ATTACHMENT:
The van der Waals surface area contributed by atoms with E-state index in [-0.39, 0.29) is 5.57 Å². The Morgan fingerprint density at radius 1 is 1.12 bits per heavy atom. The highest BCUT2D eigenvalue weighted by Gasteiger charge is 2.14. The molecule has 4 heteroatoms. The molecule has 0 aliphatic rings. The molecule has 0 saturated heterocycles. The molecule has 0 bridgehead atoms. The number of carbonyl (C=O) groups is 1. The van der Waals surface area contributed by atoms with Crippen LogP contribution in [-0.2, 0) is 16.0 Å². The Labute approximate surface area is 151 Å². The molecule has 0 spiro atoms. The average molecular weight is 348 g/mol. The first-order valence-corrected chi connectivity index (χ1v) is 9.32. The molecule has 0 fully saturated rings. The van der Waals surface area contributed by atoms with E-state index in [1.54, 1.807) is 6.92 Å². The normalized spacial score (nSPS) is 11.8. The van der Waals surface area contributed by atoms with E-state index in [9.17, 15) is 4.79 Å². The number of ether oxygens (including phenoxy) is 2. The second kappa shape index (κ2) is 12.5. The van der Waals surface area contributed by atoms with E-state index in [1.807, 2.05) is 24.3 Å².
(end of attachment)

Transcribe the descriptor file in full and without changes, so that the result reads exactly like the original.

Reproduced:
The van der Waals surface area contributed by atoms with E-state index in [-0.39, 0.29) is 5.57 Å². The Morgan fingerprint density at radius 1 is 1.12 bits per heavy atom. The highest BCUT2D eigenvalue weighted by Gasteiger charge is 2.14. The molecule has 4 heteroatoms. The molecule has 0 aliphatic rings. The molecule has 0 saturated heterocycles. The molecule has 0 bridgehead atoms. The number of carbonyl (C=O) groups is 1. The van der Waals surface area contributed by atoms with Crippen LogP contribution in [-0.2, 0) is 16.0 Å². The Labute approximate surface area is 151 Å². The molecule has 0 spiro atoms. The average molecular weight is 348 g/mol. The first-order valence-corrected chi connectivity index (χ1v) is 9.32. The molecule has 0 fully saturated rings. The van der Waals surface area contributed by atoms with E-state index in [1.54, 1.807) is 6.92 Å². The normalized spacial score (nSPS) is 11.8. The van der Waals surface area contributed by atoms with E-state index in [9.17, 15) is 4.79 Å². The number of ether oxygens (including phenoxy) is 2. The second kappa shape index (κ2) is 12.5. The van der Waals surface area contributed by atoms with E-state index in [1.807, 2.05) is 24.3 Å².